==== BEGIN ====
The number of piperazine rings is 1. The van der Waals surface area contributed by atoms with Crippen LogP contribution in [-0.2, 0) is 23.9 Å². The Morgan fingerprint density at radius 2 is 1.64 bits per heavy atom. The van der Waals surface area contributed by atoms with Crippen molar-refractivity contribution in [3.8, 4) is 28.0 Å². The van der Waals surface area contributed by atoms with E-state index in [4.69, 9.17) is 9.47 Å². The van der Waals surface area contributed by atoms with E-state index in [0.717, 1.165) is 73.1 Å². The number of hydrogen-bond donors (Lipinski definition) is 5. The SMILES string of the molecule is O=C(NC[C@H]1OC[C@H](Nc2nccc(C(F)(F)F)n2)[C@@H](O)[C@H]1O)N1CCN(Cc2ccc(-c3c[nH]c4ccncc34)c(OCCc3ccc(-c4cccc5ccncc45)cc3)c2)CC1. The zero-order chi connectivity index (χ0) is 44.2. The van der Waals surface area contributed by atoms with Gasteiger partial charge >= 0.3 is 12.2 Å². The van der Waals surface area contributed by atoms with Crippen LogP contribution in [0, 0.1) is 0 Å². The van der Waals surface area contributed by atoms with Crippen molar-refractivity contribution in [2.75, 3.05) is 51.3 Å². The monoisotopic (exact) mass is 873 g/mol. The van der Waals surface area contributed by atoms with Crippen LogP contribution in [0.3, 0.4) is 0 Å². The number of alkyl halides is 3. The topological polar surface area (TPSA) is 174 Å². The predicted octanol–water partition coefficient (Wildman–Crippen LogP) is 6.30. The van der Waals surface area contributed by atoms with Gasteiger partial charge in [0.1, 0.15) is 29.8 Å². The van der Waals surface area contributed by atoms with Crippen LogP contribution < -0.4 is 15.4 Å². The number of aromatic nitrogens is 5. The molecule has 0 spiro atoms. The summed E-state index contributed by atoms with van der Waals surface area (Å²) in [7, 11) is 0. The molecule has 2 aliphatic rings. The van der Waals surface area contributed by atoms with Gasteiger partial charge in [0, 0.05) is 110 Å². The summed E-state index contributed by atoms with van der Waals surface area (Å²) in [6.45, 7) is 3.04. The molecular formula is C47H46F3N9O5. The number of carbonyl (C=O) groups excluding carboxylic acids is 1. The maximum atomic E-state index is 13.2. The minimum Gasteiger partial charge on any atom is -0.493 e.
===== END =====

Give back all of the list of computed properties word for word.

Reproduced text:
The number of piperazine rings is 1. The van der Waals surface area contributed by atoms with Crippen LogP contribution in [-0.2, 0) is 23.9 Å². The Morgan fingerprint density at radius 2 is 1.64 bits per heavy atom. The van der Waals surface area contributed by atoms with Crippen molar-refractivity contribution in [3.8, 4) is 28.0 Å². The van der Waals surface area contributed by atoms with E-state index in [4.69, 9.17) is 9.47 Å². The van der Waals surface area contributed by atoms with E-state index in [0.717, 1.165) is 73.1 Å². The number of hydrogen-bond donors (Lipinski definition) is 5. The SMILES string of the molecule is O=C(NC[C@H]1OC[C@H](Nc2nccc(C(F)(F)F)n2)[C@@H](O)[C@H]1O)N1CCN(Cc2ccc(-c3c[nH]c4ccncc34)c(OCCc3ccc(-c4cccc5ccncc45)cc3)c2)CC1. The zero-order chi connectivity index (χ0) is 44.2. The van der Waals surface area contributed by atoms with Gasteiger partial charge >= 0.3 is 12.2 Å². The van der Waals surface area contributed by atoms with Crippen LogP contribution in [0, 0.1) is 0 Å². The van der Waals surface area contributed by atoms with Crippen molar-refractivity contribution in [2.75, 3.05) is 51.3 Å². The monoisotopic (exact) mass is 873 g/mol. The van der Waals surface area contributed by atoms with Crippen LogP contribution in [0.3, 0.4) is 0 Å². The number of alkyl halides is 3. The topological polar surface area (TPSA) is 174 Å². The predicted octanol–water partition coefficient (Wildman–Crippen LogP) is 6.30. The van der Waals surface area contributed by atoms with Gasteiger partial charge in [0.1, 0.15) is 29.8 Å². The van der Waals surface area contributed by atoms with Crippen LogP contribution < -0.4 is 15.4 Å². The number of aromatic nitrogens is 5. The molecule has 0 spiro atoms. The summed E-state index contributed by atoms with van der Waals surface area (Å²) in [7, 11) is 0. The molecule has 2 aliphatic rings. The van der Waals surface area contributed by atoms with Gasteiger partial charge in [0, 0.05) is 110 Å². The summed E-state index contributed by atoms with van der Waals surface area (Å²) in [6.45, 7) is 3.04. The molecular formula is C47H46F3N9O5. The number of carbonyl (C=O) groups excluding carboxylic acids is 1. The maximum atomic E-state index is 13.2. The minimum Gasteiger partial charge on any atom is -0.493 e.